FIGS. 5 and 6 illustrate use of a syringe assembly with the safety needle of FIG. 3.
FIG. 7 illustrates the parts used to form the container of FIG. 2.
FIG. 8 is an exploded view of the retractable hypodermic safety needle within a container shown in FIG. 3.
FIGS. 9a through 9c show various embodiments of locking mechanisms to hold a retractable needle in an exposed configuration.
FIGS. 10 and 11 show a modified version of the apparatus of FIG. 3.
FIG. 12 shows an apparatus for administering a fluid intravenously.
FIG. 13 shows a modified version of the needle assembly of FIG. 1, for use in taking blood samples in the tubes.
FIG. 14 shows an apparatus for taking blood samples, using the needle assembled of FIG. 13.
FIG. 15 shows the apparatus of FIG. 14 in use.
FIG. 16 shows the container of FIG. 2, having screw-on caps applied to each end.
FIG. 1 illustrates a hypodermic needle for use in the syringe assembly of this invention. Needle 1 is affixed to hub 2. A hollow bore runs longitudinally through needle 1 and hub 2. An annular sleeve 3 is affixed to the outer periphery 4 of hub 2. A ledge 5 encircling hub 2 is defined by the edge of sleeve 3. Sleeve 3 defines a frusto-conical cavity 6 adapted to frictionally engage a frusto-conical tip of a syringe barrel, as shown in the cross-sectional view of FIG. 1a. A pin 7 is affixed to the outer surface of sleeve 3. A knob or crosspiece 8 is mounted on pin 7. Crosspiece 8 should be positioned so that, when viewed along the axis of needle 1, piece 8 and pin 7 intersect at a right angle
(FIG. 1b). Although pin 7 and crosspiece 8 may be manufactured separately and secured together, it is preferred that 7 and 8 be manufactured as a single piece.
FIG. 2 shows a grooved container designed to contain the needle of FIG. 1. The container has a tubular wall 9 having a longitudinal slit 10 therethrough. A first end of the container has an opening 13 adapted to receive a syringe barrel. The second end of the container has an opening 14 which is large enough to allow needle 1 to pass therethrough, but too small to admit a syringe barrel or a human finger. A ledge 15 on the second end of the container runs from the interior of wall 9 to the edge of opening 14. Slit 10 runs from a point near the first end of the container, without reaching the first end of the container, to a point near the second end of the container, without reaching the second end of the container. A second slit 10a, running a part of the way around the circumference of wall 9, intersects slit 10 near the second end of the container.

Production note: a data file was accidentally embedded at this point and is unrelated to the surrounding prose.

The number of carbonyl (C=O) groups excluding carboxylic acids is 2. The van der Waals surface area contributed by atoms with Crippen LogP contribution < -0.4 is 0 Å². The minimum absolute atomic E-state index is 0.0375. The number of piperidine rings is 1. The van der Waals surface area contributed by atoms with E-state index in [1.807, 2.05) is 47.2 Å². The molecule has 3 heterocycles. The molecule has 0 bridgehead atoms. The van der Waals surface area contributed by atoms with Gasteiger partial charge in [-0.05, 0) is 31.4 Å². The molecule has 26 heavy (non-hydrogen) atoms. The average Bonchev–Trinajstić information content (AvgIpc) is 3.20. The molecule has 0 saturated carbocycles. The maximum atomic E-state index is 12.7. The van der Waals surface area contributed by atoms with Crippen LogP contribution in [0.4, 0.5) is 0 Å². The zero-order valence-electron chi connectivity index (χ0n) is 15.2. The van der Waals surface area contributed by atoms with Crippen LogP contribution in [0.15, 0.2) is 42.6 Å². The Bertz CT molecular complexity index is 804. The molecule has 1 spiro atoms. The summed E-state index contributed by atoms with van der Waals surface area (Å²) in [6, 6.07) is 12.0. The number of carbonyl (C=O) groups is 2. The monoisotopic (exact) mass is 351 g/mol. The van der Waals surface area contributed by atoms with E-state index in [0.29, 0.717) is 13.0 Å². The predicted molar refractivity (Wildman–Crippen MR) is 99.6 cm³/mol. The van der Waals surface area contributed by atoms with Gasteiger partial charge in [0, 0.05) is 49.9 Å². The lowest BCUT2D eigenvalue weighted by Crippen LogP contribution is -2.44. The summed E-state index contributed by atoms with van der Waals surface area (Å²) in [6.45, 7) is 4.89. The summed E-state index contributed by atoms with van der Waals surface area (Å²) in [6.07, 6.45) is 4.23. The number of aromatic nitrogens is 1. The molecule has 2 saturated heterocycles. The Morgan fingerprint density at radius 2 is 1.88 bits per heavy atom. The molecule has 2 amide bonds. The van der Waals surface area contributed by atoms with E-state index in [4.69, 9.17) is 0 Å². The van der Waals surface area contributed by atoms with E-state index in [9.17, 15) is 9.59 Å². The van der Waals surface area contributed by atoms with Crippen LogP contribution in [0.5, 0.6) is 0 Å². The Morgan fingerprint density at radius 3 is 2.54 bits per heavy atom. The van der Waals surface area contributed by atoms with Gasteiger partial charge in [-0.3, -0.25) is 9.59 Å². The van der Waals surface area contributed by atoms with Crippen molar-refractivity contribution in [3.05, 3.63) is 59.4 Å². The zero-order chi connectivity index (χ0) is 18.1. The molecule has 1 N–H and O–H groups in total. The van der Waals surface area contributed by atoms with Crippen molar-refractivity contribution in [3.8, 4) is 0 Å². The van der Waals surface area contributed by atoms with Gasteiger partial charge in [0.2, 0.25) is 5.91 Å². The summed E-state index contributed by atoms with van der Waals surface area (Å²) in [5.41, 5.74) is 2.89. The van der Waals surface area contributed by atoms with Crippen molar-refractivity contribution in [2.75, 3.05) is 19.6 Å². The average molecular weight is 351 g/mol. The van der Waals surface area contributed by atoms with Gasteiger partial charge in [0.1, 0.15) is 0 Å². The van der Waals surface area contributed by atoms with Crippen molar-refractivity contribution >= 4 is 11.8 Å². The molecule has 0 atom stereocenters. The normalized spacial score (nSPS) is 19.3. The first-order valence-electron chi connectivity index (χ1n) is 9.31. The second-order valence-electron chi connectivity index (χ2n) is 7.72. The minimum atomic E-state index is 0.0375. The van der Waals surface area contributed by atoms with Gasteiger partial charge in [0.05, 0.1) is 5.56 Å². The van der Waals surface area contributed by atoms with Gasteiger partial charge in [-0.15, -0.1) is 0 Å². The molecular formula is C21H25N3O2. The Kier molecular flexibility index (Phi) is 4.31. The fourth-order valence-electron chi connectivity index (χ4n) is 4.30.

FIG. 3 shows how the needle assembly of FIG. 1 is contained within the container of FIG. 2. The needle assembly is positioned within the container with pin 7 slidably engaging slit 10. Crosspiece 8 helps to retain pin 7 within slit 10. Piece 8 is sufficiently large that it cannot pass through slit 10 into the interior of the container, and is rigidly secured to a defined position along the length of pin 7, where the defined position on pin 7 is chosen so that hub 2 of the needle assembly is positioned along the cylindrical axis of the container, as shown in the cross-sectional view of FIG. 3a. More particularly, the distance between the axis of hypodermic needle 1 and crosspiece 8 is equal to the one half the external diameter of the wall 9 of the container. This retains needle 1 along the axis of the container. Removal of knob 8 would allow pin 7 to slip out of slot 10, causing hub 2 to fall against the side of wall 9 and ultimately fall out of the holder via end 13.
A needle having a hub of any desired size may be used in a container having any desired radius without losing the desired axial orientation of needle 1 by simply changing the distance between the axis of needle 1 and crosspiece 8. This makes it unnecessary to manufacture a wide variety of needle hubs, with each needle hub being reserved for a different container size, as required by D'Amico.
A spring 16 is also positioned within the container. A first end of spring 16 engages ledge 15 at the second end of container 1, while the second end of spring 16 engages ledge 5 encircling hub 2. The spring acts to bias hub 2 away from the second end of the container so that needle 1 is effectively concealed within the container. This allows the user to effectively handle the assembly without pricking his fingers.
When one is ready to use the needle, needle 1 may be exposed by pushing hub 2 toward the second end of the container. This is most easily done by manually sliding crosspiece 8, attached to pin 7, along slot 10 with the user's thumb or finger. As hub 2 approaches the second end of the container, spring 16 is compressed and needle 3 passes through opening 14 in the container and is exposed. Since needle 1 is directed along the axis of the container, it is very easy to direct the needle through opening 14. When pin 7 reaches end 12 of slot 10, the needle is rotated by pushing pin 7 into slot 10a. Slot 10a acts as a stop, preventing spring 16 from decompressing and causing needle 1 to retract into the container. An illustration of the needle assembly in this configuration is shown in FIG. 4. This has the great advantage that one may expose a sheathed needle without having to position one's fingers near the needle itself, as is done when exposing the sheathed needle described by Strauss (vide supra).